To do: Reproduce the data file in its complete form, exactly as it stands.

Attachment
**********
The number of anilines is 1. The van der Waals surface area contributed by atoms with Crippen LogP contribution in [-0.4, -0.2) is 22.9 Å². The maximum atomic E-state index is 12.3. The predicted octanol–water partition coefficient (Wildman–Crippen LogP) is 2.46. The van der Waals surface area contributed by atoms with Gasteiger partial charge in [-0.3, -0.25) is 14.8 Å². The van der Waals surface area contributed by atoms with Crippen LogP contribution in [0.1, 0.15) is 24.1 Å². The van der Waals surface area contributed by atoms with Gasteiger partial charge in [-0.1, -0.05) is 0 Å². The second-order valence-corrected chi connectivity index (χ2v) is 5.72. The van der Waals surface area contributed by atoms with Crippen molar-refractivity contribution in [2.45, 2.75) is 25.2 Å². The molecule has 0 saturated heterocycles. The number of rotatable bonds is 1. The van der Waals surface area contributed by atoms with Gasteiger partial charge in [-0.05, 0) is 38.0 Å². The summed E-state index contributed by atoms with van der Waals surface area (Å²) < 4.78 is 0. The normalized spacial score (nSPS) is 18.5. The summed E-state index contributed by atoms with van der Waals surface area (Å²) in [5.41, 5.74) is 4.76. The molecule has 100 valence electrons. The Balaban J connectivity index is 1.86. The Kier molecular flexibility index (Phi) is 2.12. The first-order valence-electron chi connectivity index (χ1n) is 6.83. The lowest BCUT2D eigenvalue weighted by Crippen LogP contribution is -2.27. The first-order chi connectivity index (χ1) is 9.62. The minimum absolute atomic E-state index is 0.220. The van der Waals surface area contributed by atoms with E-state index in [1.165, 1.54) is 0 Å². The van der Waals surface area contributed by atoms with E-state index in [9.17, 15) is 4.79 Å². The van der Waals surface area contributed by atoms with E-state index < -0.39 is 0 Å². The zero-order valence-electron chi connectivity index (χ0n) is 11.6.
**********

The number of anilines is 1. The van der Waals surface area contributed by atoms with Crippen LogP contribution in [-0.4, -0.2) is 22.9 Å². The maximum atomic E-state index is 12.3. The predicted octanol–water partition coefficient (Wildman–Crippen LogP) is 2.46. The van der Waals surface area contributed by atoms with Gasteiger partial charge in [-0.3, -0.25) is 14.8 Å². The van der Waals surface area contributed by atoms with Crippen LogP contribution in [0.1, 0.15) is 24.1 Å². The van der Waals surface area contributed by atoms with Gasteiger partial charge in [-0.1, -0.05) is 0 Å². The second-order valence-corrected chi connectivity index (χ2v) is 5.72. The van der Waals surface area contributed by atoms with Crippen molar-refractivity contribution in [2.45, 2.75) is 25.2 Å². The molecule has 0 saturated heterocycles. The number of rotatable bonds is 1. The van der Waals surface area contributed by atoms with Gasteiger partial charge in [-0.05, 0) is 38.0 Å². The summed E-state index contributed by atoms with van der Waals surface area (Å²) < 4.78 is 0. The normalized spacial score (nSPS) is 18.5. The summed E-state index contributed by atoms with van der Waals surface area (Å²) in [5.41, 5.74) is 4.76. The molecule has 100 valence electrons. The Balaban J connectivity index is 1.86. The Kier molecular flexibility index (Phi) is 2.12. The first-order valence-electron chi connectivity index (χ1n) is 6.83. The lowest BCUT2D eigenvalue weighted by Crippen LogP contribution is -2.27. The first-order chi connectivity index (χ1) is 9.62. The minimum absolute atomic E-state index is 0.220. The van der Waals surface area contributed by atoms with E-state index in [1.165, 1.54) is 0 Å². The van der Waals surface area contributed by atoms with E-state index in [9.17, 15) is 4.79 Å². The van der Waals surface area contributed by atoms with E-state index < -0.39 is 0 Å². The zero-order valence-electron chi connectivity index (χ0n) is 11.6.